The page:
Letters: Other views on Dingell, road funding

The Detroit News
U.S. Rep. John Dingell Jr.

Shine on John Dingell

The stars will be a little dimmer on the flag because the brightest one passed away. Even though John Dingell is gone, we will continue to carry on his work. 

Whether it's the air that we breathe, the vote that we cast or the health care we can now use, John Dingell helped make all of this and so much more possible. 

It is said that the true mark of success is to leave the world a better place than when you found it. By a hundred different definitions, John Dingell did this and more.

Millions of people who never even met him are still affected by the work that he did and that will be his true legacy. 

Shine on John!

Allan Bieniek


John Dingell will be remembered

John Dingell was a lion of the United States Congress and a loving son, father, husband, grandfather, and friend.

He will be remembered for his decades of public service to the people of Southeast Michigan, his razor sharp wit, and a lifetime of dedication to improving the lives of all who walk this Earth.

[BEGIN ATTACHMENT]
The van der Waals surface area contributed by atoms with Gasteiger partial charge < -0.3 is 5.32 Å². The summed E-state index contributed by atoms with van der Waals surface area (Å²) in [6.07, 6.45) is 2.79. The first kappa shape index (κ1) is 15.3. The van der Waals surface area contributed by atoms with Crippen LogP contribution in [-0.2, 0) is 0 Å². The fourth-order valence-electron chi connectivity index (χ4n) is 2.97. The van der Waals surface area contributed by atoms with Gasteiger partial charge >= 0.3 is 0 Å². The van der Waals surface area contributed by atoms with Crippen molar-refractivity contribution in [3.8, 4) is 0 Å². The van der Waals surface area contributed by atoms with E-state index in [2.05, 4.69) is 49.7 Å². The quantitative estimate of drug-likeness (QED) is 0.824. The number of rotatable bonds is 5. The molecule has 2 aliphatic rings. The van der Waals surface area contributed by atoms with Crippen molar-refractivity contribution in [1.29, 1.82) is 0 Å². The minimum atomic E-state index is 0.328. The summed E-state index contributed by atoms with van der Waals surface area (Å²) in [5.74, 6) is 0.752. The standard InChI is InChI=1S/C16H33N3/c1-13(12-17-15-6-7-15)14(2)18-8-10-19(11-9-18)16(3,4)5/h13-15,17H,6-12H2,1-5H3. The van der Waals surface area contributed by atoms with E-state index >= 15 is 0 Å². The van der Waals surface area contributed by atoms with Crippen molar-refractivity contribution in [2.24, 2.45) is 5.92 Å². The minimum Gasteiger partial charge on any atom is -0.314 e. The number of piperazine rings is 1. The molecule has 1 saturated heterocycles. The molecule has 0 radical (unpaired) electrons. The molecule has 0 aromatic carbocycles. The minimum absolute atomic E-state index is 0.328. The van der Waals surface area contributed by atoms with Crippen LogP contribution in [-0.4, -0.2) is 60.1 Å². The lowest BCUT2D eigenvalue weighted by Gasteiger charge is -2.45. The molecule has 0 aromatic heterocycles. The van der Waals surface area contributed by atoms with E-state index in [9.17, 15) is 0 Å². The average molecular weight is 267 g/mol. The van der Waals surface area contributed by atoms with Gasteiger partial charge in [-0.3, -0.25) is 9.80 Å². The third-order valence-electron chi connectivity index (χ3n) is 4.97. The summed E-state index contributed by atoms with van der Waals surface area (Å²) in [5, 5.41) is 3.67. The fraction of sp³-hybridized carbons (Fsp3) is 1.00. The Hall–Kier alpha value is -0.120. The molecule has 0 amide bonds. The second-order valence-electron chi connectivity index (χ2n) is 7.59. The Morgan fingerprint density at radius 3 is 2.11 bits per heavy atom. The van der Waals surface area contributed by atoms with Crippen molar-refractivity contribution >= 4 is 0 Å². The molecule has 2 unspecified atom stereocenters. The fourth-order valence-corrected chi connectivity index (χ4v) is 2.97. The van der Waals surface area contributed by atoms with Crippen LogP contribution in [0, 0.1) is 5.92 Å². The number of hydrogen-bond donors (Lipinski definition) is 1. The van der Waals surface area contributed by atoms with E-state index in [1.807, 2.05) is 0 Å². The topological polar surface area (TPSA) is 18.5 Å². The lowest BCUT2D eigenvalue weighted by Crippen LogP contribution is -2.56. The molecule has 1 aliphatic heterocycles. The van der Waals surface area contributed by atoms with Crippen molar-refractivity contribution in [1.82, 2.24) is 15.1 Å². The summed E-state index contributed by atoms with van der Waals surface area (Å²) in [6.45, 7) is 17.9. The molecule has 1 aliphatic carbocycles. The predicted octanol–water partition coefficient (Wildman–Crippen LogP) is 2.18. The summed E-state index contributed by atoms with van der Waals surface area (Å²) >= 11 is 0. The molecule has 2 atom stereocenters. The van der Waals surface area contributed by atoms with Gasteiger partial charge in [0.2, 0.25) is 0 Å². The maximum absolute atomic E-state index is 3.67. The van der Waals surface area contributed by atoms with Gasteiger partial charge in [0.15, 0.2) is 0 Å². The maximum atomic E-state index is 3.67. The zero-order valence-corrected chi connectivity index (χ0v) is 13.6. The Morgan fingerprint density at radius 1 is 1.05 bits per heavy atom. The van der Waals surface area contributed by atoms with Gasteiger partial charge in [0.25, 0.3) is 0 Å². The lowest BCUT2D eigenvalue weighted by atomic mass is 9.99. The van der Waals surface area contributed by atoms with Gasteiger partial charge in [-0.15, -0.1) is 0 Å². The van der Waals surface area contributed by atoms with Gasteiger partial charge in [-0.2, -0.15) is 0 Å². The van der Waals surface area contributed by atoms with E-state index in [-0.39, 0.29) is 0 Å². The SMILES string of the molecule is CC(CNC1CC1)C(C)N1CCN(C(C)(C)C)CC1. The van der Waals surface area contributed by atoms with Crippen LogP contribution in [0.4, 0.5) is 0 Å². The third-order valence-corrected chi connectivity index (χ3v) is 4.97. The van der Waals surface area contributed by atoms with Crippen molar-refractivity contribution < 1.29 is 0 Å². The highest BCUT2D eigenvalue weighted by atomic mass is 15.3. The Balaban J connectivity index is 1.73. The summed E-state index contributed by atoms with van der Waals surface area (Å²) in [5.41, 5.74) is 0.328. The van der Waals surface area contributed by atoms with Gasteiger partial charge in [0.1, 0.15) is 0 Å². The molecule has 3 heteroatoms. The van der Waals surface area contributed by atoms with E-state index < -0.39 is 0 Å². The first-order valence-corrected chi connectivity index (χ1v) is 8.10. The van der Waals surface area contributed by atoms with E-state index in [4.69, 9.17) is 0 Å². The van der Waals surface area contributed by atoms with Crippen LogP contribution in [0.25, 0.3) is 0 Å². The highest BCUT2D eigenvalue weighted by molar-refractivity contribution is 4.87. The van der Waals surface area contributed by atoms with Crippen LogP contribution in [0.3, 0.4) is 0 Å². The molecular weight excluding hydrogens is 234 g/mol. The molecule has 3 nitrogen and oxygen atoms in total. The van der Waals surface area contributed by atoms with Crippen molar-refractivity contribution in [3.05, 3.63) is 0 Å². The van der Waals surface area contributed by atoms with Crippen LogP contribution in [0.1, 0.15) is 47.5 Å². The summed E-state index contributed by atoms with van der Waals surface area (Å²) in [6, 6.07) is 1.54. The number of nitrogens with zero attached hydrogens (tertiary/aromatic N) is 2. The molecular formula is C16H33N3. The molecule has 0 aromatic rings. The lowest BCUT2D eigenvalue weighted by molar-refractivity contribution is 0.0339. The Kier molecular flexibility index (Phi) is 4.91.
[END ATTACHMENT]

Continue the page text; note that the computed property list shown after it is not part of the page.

John Dingell, RIP.

Paul Bacon

Hallandale Beach, Florida

Heavy trucks break our roads

You recent editorial ("State can't lose sight of fixing roads," Feb. 3) is, to me, lacking in substance.

Raising the gas tax or using some other form of tax increase will not result in better roads. I have spoken to road commission heads and they all agree that the main problem with keeping up the roads is to reduce the truck weight loads to the average of weights in Ohio and Indiana. Their weights are about half those of Michigan. Obviously the trucking and road builders lobbies don't want this.

For example, a local trucking company hauled a lot of sand to Indiana foundries. they used Michigan weights to ship from near Cadillac to Three RIvers, near the state line. They off loaded into a holding area and trucks from Indiana reloaded under their state's weight limits to deliver to end users in Indiana.

All the dollars proposed will not fix this problem with our roads.

Richard Tremayne